Title: Fathers & Sons
Author: Ivan Turgenev, Constance Garnett (trans), Fritz Eichenberg (illus)
Publisher: Easton Press, 1977. A Collector’s Edition for subscribers, in the 100 Greatest Books Ever Written series.
Condition: Hardcover, black leather. Like new – no observable flaws. Unread and unopened.
This book features:
- Full premium tooled black leather binding
- Genuine 22k gold gilt to all edges, front design, spine, and back
- Silk moire endsheets
- Satin bookmark, sewn-in
- Hubbed spine with 4 raised bands
- Smyth-sewn binding for durability
- Premium acid-neutral archival paper that will not yellow
About Fathers and Sons:
When a young graduate returns home he is accompanied, much to his father and uncle’s discomfort, by a strange friend “who doesn’t acknowledge any authorities, who doesn’t accept a single principle on faith.” Turgenev’s masterpiece of generational conflict shocked Russian society when it was published in 1862 and continues today to seem as fresh and outspoken as it did to those who first encountered its nihilistic hero.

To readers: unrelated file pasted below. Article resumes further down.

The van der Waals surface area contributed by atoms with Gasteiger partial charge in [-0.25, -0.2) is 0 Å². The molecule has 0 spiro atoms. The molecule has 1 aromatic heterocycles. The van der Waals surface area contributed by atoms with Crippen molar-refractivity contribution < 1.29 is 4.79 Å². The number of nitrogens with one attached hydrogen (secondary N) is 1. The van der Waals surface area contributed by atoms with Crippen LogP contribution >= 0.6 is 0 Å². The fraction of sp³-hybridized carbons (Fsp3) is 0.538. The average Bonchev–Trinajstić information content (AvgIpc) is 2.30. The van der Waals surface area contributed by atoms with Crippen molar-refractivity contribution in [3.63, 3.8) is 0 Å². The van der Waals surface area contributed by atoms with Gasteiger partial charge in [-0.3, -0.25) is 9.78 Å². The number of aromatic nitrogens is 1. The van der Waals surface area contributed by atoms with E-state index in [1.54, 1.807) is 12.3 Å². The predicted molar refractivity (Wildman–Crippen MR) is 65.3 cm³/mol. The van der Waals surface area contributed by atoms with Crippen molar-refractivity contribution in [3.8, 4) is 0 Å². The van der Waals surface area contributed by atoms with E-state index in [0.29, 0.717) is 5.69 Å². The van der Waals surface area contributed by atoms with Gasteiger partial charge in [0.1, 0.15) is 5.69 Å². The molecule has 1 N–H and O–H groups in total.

The fathers and children of the novel refers to the growing divide between the two generations of Russians, and the character Yevgeny Bazarov has been referred to as the “first Bolshevik” for his nihilism and rejection of the old order.
Turgenev wrote Fathers and Sons as a response to the growing cultural schism that he saw between liberals of the 1830s/1840s and the growing nihilist movement. Both the nihilists (the “sons”) and the 1830s liberals sought Western-based social change in Russia. Additionally, these two modes of thought were contrasted with the conservative Slavophiles, who believed that Russia’s path lay in its traditional spirituality.
Fathers and Sons might be regarded as the first wholly modern novel in Russian Literature. The novel introduces a dual character study, as seen with the gradual breakdown of Bazarov’s and Arkady’s nihilistic opposition to emotional display. This prominent theme of character duality and deep psychological insight would exert an influence on most of the great Russian novels to come, most obviously echoed in the novels of Tolstoy and Dostoevsky.
The novel is also the first Russian work to gain prominence in the Western world, eventually gaining the approval of well established novelists Gustave Flaubert, Guy de Maupassant, and Henry James.